UIMA preparator to tell challenges of converting old ballroom into UIMA@IMU

How do you transform an old ballroom (above), used mostly for meetings, into a multi-functional, visual classroom suitable for housing museum artwork, all in five months?

The task that Steve Erickson, preparator for the University of Iowa Museum of Art (UIMA), faced in creating the museum's new, temporary on-campus art venue, the UIMA@IMU, challenged him quite unlike his past experiences in exhibition design.

Erickson will discuss the design process for the UIMA@IMU in his lecture "You Want Me to Build What???...Where???" at 5 p.m., Wednesday, Sept. 23, in the University Athletic Club, 1360 Melrose Ave. The event is free and open to the public.


UIMA@IMU now open to public, plus: Q&A with UIMA Chief Curator Kathy Edwards

As of Tuesday, Sept. 8, the University of Iowa Museum of Art's new, temporary, on-campus art venue, the UIMA@IMU, is now open to the public. Located in the former Richey Ballroom on the Iowa Memorial Union (IMU) third floor, the UIMA@IMU will hold regular public hours from:

Tuesday, Wednesday and Friday: 10 a.m. to 5 p.m.
Thursday: 10 a.m. to 9 p.m.
Saturday and Sunday: noon to 5 p.m.
Closed Mondays and on university holidays.

To give you an idea of what to expect from this new visual classroom, UIMA Chief Curator Kathy Edwards (shown in the photo on the left), who has been part of the planning process over the past five months, answered a few of the questions that might be on visitors' minds.

UIMA: What can people expect when they come to visit the UIMA’s new space at the IMU?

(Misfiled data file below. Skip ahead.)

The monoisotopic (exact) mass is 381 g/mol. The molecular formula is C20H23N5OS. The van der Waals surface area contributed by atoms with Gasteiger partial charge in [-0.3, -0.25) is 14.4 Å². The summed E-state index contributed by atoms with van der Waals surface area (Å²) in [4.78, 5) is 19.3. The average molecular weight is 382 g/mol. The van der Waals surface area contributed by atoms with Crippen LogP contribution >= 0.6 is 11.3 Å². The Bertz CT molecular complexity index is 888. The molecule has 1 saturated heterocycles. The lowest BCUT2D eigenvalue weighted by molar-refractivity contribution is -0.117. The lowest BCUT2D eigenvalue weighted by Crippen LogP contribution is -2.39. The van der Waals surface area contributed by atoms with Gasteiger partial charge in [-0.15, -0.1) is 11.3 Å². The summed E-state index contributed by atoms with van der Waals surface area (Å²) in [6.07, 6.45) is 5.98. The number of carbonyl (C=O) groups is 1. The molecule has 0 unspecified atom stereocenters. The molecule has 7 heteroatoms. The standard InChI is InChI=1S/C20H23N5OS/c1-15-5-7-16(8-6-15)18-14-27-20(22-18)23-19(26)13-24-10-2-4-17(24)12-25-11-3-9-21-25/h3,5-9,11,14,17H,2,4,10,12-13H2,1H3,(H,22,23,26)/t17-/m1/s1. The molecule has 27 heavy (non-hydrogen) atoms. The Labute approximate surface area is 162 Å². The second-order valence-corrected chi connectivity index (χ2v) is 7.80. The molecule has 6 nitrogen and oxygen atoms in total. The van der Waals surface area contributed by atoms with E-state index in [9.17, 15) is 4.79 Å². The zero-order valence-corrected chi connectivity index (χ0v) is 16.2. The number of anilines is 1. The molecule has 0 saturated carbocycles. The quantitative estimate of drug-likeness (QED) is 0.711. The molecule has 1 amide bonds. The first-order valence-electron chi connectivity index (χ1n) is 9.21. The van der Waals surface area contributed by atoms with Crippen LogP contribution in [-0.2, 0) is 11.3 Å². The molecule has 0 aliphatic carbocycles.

KE: There are six basic areas in the space. The entrance area; the Study Room, which is accessible by appointment only; an area for Ancient and Native arts; and areas for African Art; figurative art; and conceptual and contemporary art. People will be greeted by a volunteer and a UI student employee when they enter. Of course there will also be a museum guard for everyone’s protection! There are cubbies for backpacks and coat racks. Paper and pencils can be used (no pens) and laptops in the Study Room if space allows. The Study Room contains European and American studio ceramics, and African and Pre-Columbian art. Over 250 prints, drawings and photographs will be stored in a room adjacent to the Study Room. A selection of works on paper can be identified prior to a class meeting in the Study Room and can be viewed there on special wall easels. The area for Ancient and Native arts contains objects from Ancient Rome, Greece, Asia (China, Japan, Korea, Persia, etc.), Pre-Columbus Mexico, and the Native Americas. The objects in the African art area represent an overview from the UIMA’s renowned collection. People will also be able to view Prof. Chris Roy’s Bwa video. The area for figurative art includes Philip Guston’s “The Young Mother” and other works that are narrative in nature—that is, they tell a story. In the last area people will see works that are about ideas—what is sometimes called conceptual art.